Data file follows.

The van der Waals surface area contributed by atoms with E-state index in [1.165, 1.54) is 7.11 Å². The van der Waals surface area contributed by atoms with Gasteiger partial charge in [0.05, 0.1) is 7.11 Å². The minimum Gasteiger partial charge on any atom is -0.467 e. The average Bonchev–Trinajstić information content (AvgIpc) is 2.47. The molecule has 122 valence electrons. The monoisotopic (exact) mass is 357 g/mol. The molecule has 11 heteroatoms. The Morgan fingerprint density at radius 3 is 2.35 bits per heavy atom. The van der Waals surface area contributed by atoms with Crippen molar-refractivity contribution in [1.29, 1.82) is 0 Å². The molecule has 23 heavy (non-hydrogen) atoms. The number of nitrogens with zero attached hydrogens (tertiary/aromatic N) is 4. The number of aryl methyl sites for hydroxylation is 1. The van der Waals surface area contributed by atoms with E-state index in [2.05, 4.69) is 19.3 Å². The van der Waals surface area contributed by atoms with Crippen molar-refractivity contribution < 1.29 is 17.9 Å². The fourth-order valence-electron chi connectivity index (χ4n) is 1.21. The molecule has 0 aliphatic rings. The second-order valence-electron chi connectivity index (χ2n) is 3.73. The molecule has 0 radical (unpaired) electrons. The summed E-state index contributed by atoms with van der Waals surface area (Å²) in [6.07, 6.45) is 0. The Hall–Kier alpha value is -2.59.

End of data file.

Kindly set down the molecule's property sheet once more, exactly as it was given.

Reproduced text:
The van der Waals surface area contributed by atoms with E-state index in [1.165, 1.54) is 7.11 Å². The van der Waals surface area contributed by atoms with Gasteiger partial charge in [0.05, 0.1) is 7.11 Å². The minimum Gasteiger partial charge on any atom is -0.467 e. The average Bonchev–Trinajstić information content (AvgIpc) is 2.47. The molecule has 122 valence electrons. The monoisotopic (exact) mass is 357 g/mol. The molecule has 11 heteroatoms. The Morgan fingerprint density at radius 3 is 2.35 bits per heavy atom. The van der Waals surface area contributed by atoms with Crippen molar-refractivity contribution in [1.29, 1.82) is 0 Å². The molecule has 23 heavy (non-hydrogen) atoms. The number of nitrogens with zero attached hydrogens (tertiary/aromatic N) is 4. The number of aryl methyl sites for hydroxylation is 1. The van der Waals surface area contributed by atoms with E-state index in [2.05, 4.69) is 19.3 Å². The van der Waals surface area contributed by atoms with Crippen molar-refractivity contribution < 1.29 is 17.9 Å². The fourth-order valence-electron chi connectivity index (χ4n) is 1.21. The molecule has 0 aliphatic rings. The second-order valence-electron chi connectivity index (χ2n) is 3.73. The molecule has 0 radical (unpaired) electrons. The summed E-state index contributed by atoms with van der Waals surface area (Å²) in [6.07, 6.45) is 0. The Hall–Kier alpha value is -2.59.